• recycling;
  • plastics;
  • glycolysis;
  • microwave irradiation;
  • poly(ethylene terephthalate)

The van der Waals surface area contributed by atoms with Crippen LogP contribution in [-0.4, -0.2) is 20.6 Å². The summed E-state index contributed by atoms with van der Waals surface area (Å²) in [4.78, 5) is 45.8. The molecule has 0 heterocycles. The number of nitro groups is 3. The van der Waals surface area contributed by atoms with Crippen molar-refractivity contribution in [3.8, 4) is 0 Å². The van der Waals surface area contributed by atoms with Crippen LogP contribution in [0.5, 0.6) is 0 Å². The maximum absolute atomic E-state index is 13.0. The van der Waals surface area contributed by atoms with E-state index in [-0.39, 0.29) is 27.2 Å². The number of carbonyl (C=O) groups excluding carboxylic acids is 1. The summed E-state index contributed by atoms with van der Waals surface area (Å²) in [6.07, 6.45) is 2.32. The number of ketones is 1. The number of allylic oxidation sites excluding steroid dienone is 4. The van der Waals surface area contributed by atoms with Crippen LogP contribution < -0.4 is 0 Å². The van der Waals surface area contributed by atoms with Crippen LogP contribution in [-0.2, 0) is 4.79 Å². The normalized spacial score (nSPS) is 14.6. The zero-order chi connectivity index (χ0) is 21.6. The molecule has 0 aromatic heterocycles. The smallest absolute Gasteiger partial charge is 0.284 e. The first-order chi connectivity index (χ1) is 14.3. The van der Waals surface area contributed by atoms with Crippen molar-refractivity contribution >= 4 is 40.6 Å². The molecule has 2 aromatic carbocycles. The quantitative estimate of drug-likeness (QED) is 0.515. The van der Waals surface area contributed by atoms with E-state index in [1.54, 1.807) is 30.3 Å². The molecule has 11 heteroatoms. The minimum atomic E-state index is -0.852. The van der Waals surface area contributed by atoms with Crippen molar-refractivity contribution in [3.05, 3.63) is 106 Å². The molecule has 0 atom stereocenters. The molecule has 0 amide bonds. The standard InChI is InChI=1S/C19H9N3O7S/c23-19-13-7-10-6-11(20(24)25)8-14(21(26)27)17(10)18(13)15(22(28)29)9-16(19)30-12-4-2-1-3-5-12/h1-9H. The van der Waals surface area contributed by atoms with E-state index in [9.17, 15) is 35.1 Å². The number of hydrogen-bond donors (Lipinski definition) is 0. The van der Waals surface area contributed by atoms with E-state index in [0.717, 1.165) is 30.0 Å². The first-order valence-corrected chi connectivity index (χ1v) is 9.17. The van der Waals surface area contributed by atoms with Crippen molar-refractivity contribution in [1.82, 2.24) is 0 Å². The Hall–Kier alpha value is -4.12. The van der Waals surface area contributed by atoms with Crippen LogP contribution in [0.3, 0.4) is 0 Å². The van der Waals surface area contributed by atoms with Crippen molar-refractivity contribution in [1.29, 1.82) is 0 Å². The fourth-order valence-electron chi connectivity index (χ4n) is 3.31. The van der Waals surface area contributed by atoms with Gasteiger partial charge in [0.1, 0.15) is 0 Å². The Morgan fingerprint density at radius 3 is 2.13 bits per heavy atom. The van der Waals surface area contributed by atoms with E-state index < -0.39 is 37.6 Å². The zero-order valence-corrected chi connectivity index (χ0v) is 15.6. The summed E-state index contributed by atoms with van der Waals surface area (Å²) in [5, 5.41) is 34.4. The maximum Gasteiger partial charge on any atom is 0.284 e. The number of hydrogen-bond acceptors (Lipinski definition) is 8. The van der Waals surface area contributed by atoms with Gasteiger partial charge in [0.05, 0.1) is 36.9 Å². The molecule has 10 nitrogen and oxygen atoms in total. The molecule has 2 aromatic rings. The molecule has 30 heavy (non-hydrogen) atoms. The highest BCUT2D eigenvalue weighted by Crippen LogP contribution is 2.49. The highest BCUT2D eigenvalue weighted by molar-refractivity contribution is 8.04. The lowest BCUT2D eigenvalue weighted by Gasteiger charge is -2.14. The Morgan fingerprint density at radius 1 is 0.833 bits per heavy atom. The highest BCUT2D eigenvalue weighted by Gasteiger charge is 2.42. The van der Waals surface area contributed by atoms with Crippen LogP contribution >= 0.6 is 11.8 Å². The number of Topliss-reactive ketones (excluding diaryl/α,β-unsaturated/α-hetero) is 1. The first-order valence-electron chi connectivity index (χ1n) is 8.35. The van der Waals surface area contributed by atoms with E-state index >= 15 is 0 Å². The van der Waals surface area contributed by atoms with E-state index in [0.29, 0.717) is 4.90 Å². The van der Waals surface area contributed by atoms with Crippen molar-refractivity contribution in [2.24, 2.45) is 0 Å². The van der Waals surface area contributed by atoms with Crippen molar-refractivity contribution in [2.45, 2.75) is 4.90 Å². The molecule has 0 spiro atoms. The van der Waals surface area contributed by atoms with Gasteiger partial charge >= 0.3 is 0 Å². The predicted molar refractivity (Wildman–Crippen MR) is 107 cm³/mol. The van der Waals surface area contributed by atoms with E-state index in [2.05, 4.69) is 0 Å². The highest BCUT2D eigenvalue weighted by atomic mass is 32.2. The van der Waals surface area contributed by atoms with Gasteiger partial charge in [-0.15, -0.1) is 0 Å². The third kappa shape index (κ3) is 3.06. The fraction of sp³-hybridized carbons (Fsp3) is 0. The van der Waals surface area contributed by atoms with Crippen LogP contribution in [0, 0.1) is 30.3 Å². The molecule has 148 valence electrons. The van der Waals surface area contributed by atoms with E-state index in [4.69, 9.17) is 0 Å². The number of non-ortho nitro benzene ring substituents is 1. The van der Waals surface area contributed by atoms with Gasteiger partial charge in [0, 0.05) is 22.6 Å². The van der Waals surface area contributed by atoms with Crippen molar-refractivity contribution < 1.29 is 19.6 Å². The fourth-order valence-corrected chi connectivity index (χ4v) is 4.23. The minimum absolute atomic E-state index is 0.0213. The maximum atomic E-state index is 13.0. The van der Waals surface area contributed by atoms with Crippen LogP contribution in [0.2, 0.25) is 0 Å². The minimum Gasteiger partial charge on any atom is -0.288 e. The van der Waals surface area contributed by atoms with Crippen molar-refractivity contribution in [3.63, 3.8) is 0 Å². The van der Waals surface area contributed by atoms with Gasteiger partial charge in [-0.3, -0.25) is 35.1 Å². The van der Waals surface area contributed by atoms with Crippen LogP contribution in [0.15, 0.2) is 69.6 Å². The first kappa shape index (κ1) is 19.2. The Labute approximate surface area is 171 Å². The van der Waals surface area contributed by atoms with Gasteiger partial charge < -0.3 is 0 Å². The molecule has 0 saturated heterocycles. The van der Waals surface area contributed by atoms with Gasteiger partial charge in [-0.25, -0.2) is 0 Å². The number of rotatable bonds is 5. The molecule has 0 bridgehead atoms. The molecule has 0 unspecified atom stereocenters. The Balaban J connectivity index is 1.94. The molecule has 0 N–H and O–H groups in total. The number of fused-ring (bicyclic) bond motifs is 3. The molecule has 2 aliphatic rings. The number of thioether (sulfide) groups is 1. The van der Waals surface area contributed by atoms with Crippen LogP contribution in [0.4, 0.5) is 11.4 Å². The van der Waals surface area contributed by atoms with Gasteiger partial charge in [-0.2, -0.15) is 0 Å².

Recycling of waste PET bottles was examined using glycolytic depolymerization with diethylene glycol, under microwave irradiation. The objective was to investigate if depolymerization using microwave energy could provide the same product distribution, while carried out in milder experimental conditions and/or shorter reaction times, resulting, thus besides to polymer recycling, in substantial energy saving. The reaction was carried out in a sealed microwave reactor in which the pressure and temperature were controlled. Experiments under constant temperature or microwave power were carried out at several time intervals. The main glycolysis product was analyzed and identified by FTIR measurements. The average molecular weight of the PET residues was found to decrease with the percentage of PET degradation. In the experiments carried out under constant microwave power, complete depolymerization was observed at irradiation powers greater than 150 W for 2 min, or 100 W for 5 min. In the constant temperature experiments, it was clear that at temperatures below 150°C no degradation occurs, whereas complete depolymerization takes place at temperatures greater than or equal to 180°C for 5 min. These results when compared to the conventional heating, where more than 4 h are needed for complete with PET degradation, confirm the importance of the microwave power technique and the substantial energy saving achieved. Finally, from a simple kinetic model the activation energy of the reaction was evaluated. © 2010 Wiley Periodicals, Inc. J Appl Polym Sci, 2010